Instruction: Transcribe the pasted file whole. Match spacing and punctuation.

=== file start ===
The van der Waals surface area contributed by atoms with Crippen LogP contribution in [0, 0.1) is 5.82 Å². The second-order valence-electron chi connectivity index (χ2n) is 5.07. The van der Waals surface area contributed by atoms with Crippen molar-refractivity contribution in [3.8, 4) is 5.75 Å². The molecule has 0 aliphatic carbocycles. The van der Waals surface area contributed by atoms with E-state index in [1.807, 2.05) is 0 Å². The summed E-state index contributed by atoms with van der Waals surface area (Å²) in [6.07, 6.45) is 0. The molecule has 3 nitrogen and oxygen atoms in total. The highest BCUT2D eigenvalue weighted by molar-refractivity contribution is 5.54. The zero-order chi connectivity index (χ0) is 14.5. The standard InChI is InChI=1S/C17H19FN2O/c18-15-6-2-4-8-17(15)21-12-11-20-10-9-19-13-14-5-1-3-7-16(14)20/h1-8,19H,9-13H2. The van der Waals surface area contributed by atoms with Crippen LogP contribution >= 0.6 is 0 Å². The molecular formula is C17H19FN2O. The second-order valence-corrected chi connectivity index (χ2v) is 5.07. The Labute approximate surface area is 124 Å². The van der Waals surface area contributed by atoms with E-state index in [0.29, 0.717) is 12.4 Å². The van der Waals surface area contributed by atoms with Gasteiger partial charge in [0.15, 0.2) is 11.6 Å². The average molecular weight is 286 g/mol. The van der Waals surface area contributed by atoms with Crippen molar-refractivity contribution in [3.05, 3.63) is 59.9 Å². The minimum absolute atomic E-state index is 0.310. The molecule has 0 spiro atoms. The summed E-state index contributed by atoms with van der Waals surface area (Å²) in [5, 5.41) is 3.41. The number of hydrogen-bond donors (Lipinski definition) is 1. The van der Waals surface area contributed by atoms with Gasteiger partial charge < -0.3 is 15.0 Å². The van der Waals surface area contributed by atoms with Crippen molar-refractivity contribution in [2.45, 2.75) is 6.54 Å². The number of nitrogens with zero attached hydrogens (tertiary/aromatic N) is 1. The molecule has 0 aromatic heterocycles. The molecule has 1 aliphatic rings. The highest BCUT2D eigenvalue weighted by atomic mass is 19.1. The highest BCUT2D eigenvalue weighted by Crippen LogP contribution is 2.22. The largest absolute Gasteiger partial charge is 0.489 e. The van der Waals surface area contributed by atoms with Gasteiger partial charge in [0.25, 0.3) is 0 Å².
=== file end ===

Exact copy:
The van der Waals surface area contributed by atoms with Crippen LogP contribution in [0, 0.1) is 5.82 Å². The second-order valence-electron chi connectivity index (χ2n) is 5.07. The van der Waals surface area contributed by atoms with Crippen molar-refractivity contribution in [3.8, 4) is 5.75 Å². The molecule has 0 aliphatic carbocycles. The van der Waals surface area contributed by atoms with E-state index in [1.807, 2.05) is 0 Å². The summed E-state index contributed by atoms with van der Waals surface area (Å²) in [6.07, 6.45) is 0. The molecule has 3 nitrogen and oxygen atoms in total. The highest BCUT2D eigenvalue weighted by molar-refractivity contribution is 5.54. The zero-order chi connectivity index (χ0) is 14.5. The standard InChI is InChI=1S/C17H19FN2O/c18-15-6-2-4-8-17(15)21-12-11-20-10-9-19-13-14-5-1-3-7-16(14)20/h1-8,19H,9-13H2. The van der Waals surface area contributed by atoms with Crippen LogP contribution >= 0.6 is 0 Å². The molecular formula is C17H19FN2O. The second-order valence-corrected chi connectivity index (χ2v) is 5.07. The Labute approximate surface area is 124 Å². The van der Waals surface area contributed by atoms with E-state index in [0.29, 0.717) is 12.4 Å². The van der Waals surface area contributed by atoms with Gasteiger partial charge in [0.15, 0.2) is 11.6 Å². The average molecular weight is 286 g/mol. The van der Waals surface area contributed by atoms with Crippen molar-refractivity contribution in [3.05, 3.63) is 59.9 Å². The minimum absolute atomic E-state index is 0.310. The molecule has 0 spiro atoms. The summed E-state index contributed by atoms with van der Waals surface area (Å²) in [5, 5.41) is 3.41. The number of hydrogen-bond donors (Lipinski definition) is 1. The van der Waals surface area contributed by atoms with Gasteiger partial charge < -0.3 is 15.0 Å². The van der Waals surface area contributed by atoms with Crippen molar-refractivity contribution in [2.45, 2.75) is 6.54 Å². The number of nitrogens with zero attached hydrogens (tertiary/aromatic N) is 1. The molecule has 0 aromatic heterocycles. The molecule has 1 aliphatic rings. The highest BCUT2D eigenvalue weighted by atomic mass is 19.1. The highest BCUT2D eigenvalue weighted by Crippen LogP contribution is 2.22. The largest absolute Gasteiger partial charge is 0.489 e. The van der Waals surface area contributed by atoms with Gasteiger partial charge in [0.25, 0.3) is 0 Å².